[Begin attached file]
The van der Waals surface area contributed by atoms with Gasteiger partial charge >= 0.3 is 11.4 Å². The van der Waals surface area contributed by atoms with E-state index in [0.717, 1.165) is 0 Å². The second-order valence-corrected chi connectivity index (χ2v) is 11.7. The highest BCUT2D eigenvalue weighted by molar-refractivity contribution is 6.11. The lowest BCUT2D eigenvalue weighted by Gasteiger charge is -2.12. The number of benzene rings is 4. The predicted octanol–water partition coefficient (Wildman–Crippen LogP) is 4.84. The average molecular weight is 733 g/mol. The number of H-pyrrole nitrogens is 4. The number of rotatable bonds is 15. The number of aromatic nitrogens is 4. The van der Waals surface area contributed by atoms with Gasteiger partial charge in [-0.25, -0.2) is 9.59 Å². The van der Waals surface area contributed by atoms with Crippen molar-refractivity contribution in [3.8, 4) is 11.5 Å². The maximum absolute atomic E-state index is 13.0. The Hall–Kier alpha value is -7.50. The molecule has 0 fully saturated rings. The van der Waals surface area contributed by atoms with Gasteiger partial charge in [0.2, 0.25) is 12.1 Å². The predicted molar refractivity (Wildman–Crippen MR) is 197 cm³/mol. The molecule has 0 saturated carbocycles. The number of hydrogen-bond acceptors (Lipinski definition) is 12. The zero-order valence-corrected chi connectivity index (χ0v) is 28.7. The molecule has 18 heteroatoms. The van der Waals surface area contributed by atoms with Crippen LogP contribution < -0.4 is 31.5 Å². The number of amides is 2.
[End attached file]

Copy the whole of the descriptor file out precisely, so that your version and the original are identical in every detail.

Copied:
The van der Waals surface area contributed by atoms with Gasteiger partial charge >= 0.3 is 11.4 Å². The van der Waals surface area contributed by atoms with E-state index in [0.717, 1.165) is 0 Å². The second-order valence-corrected chi connectivity index (χ2v) is 11.7. The highest BCUT2D eigenvalue weighted by molar-refractivity contribution is 6.11. The lowest BCUT2D eigenvalue weighted by Gasteiger charge is -2.12. The number of benzene rings is 4. The predicted octanol–water partition coefficient (Wildman–Crippen LogP) is 4.84. The average molecular weight is 733 g/mol. The number of H-pyrrole nitrogens is 4. The number of rotatable bonds is 15. The number of aromatic nitrogens is 4. The van der Waals surface area contributed by atoms with Gasteiger partial charge in [-0.25, -0.2) is 9.59 Å². The van der Waals surface area contributed by atoms with Crippen molar-refractivity contribution in [3.8, 4) is 11.5 Å². The maximum absolute atomic E-state index is 13.0. The Hall–Kier alpha value is -7.50. The molecule has 0 fully saturated rings. The van der Waals surface area contributed by atoms with Gasteiger partial charge in [0.2, 0.25) is 12.1 Å². The predicted molar refractivity (Wildman–Crippen MR) is 197 cm³/mol. The molecule has 0 saturated carbocycles. The number of hydrogen-bond acceptors (Lipinski definition) is 12. The zero-order valence-corrected chi connectivity index (χ0v) is 28.7. The molecule has 18 heteroatoms. The van der Waals surface area contributed by atoms with Crippen LogP contribution < -0.4 is 31.5 Å². The number of amides is 2.